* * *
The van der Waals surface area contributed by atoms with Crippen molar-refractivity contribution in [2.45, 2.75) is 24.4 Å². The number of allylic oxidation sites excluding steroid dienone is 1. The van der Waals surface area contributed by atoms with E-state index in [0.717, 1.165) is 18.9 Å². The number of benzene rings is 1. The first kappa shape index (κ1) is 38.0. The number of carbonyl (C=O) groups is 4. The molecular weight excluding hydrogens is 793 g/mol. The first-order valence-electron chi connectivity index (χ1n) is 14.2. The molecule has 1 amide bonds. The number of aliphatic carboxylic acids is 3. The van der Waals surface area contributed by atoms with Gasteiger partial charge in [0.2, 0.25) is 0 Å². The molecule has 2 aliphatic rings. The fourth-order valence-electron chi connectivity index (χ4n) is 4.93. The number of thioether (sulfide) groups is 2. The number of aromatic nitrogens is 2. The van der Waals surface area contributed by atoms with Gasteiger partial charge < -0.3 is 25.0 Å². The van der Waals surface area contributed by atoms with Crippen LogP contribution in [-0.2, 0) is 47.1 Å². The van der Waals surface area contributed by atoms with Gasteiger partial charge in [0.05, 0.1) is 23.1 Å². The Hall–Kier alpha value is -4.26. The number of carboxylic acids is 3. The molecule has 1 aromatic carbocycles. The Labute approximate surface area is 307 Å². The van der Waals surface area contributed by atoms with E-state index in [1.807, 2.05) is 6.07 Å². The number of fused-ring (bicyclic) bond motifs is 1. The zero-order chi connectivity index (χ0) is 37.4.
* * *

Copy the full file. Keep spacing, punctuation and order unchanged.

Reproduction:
The van der Waals surface area contributed by atoms with Crippen molar-refractivity contribution in [2.45, 2.75) is 24.4 Å². The number of allylic oxidation sites excluding steroid dienone is 1. The van der Waals surface area contributed by atoms with E-state index in [0.717, 1.165) is 18.9 Å². The number of benzene rings is 1. The first kappa shape index (κ1) is 38.0. The number of carbonyl (C=O) groups is 4. The molecular weight excluding hydrogens is 793 g/mol. The first-order valence-electron chi connectivity index (χ1n) is 14.2. The molecule has 1 amide bonds. The number of aliphatic carboxylic acids is 3. The van der Waals surface area contributed by atoms with Gasteiger partial charge in [0.2, 0.25) is 0 Å². The molecule has 2 aliphatic rings. The fourth-order valence-electron chi connectivity index (χ4n) is 4.93. The number of thioether (sulfide) groups is 2. The number of aromatic nitrogens is 2. The van der Waals surface area contributed by atoms with Gasteiger partial charge < -0.3 is 25.0 Å². The van der Waals surface area contributed by atoms with Crippen LogP contribution in [-0.2, 0) is 47.1 Å². The van der Waals surface area contributed by atoms with Gasteiger partial charge in [0.05, 0.1) is 23.1 Å². The Hall–Kier alpha value is -4.26. The number of carboxylic acids is 3. The molecule has 1 aromatic carbocycles. The Labute approximate surface area is 307 Å². The van der Waals surface area contributed by atoms with E-state index in [1.807, 2.05) is 6.07 Å². The number of fused-ring (bicyclic) bond motifs is 1. The zero-order chi connectivity index (χ0) is 37.4.